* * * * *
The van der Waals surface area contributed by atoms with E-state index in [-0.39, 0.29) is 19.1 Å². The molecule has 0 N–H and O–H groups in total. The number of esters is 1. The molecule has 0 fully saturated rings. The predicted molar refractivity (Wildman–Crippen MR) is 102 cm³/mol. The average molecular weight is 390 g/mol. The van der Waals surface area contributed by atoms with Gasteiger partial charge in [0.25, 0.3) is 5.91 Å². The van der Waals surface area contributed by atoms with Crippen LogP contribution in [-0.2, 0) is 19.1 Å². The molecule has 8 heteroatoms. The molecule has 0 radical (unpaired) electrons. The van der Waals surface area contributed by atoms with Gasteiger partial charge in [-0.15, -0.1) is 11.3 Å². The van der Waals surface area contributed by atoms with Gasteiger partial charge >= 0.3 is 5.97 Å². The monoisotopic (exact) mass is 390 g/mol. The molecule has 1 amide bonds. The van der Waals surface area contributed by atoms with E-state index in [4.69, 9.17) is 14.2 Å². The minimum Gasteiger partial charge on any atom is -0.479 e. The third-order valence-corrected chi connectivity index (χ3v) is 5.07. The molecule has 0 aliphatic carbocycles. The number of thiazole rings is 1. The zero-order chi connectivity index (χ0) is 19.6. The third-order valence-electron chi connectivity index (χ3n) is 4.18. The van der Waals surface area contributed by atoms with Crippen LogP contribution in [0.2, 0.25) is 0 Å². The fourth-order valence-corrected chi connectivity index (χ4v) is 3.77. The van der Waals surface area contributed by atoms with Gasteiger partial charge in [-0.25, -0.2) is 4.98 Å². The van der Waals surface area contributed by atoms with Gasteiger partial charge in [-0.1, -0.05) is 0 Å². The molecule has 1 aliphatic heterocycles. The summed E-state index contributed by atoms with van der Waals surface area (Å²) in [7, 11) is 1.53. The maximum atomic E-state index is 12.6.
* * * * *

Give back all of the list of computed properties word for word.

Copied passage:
The van der Waals surface area contributed by atoms with E-state index in [-0.39, 0.29) is 19.1 Å². The molecule has 0 N–H and O–H groups in total. The number of esters is 1. The molecule has 0 fully saturated rings. The predicted molar refractivity (Wildman–Crippen MR) is 102 cm³/mol. The average molecular weight is 390 g/mol. The van der Waals surface area contributed by atoms with Gasteiger partial charge in [0.25, 0.3) is 5.91 Å². The van der Waals surface area contributed by atoms with Crippen LogP contribution in [-0.2, 0) is 19.1 Å². The molecule has 8 heteroatoms. The molecule has 0 radical (unpaired) electrons. The van der Waals surface area contributed by atoms with Gasteiger partial charge in [-0.15, -0.1) is 11.3 Å². The van der Waals surface area contributed by atoms with Gasteiger partial charge >= 0.3 is 5.97 Å². The monoisotopic (exact) mass is 390 g/mol. The molecule has 1 amide bonds. The van der Waals surface area contributed by atoms with E-state index in [4.69, 9.17) is 14.2 Å². The minimum Gasteiger partial charge on any atom is -0.479 e. The third-order valence-corrected chi connectivity index (χ3v) is 5.07. The molecule has 0 aliphatic carbocycles. The number of thiazole rings is 1. The zero-order chi connectivity index (χ0) is 19.6. The third-order valence-electron chi connectivity index (χ3n) is 4.18. The van der Waals surface area contributed by atoms with Crippen LogP contribution in [0.2, 0.25) is 0 Å². The fourth-order valence-corrected chi connectivity index (χ4v) is 3.77. The van der Waals surface area contributed by atoms with Gasteiger partial charge in [-0.25, -0.2) is 4.98 Å². The van der Waals surface area contributed by atoms with Gasteiger partial charge in [-0.1, -0.05) is 0 Å². The molecule has 1 aliphatic heterocycles. The summed E-state index contributed by atoms with van der Waals surface area (Å²) in [7, 11) is 1.53. The maximum atomic E-state index is 12.6.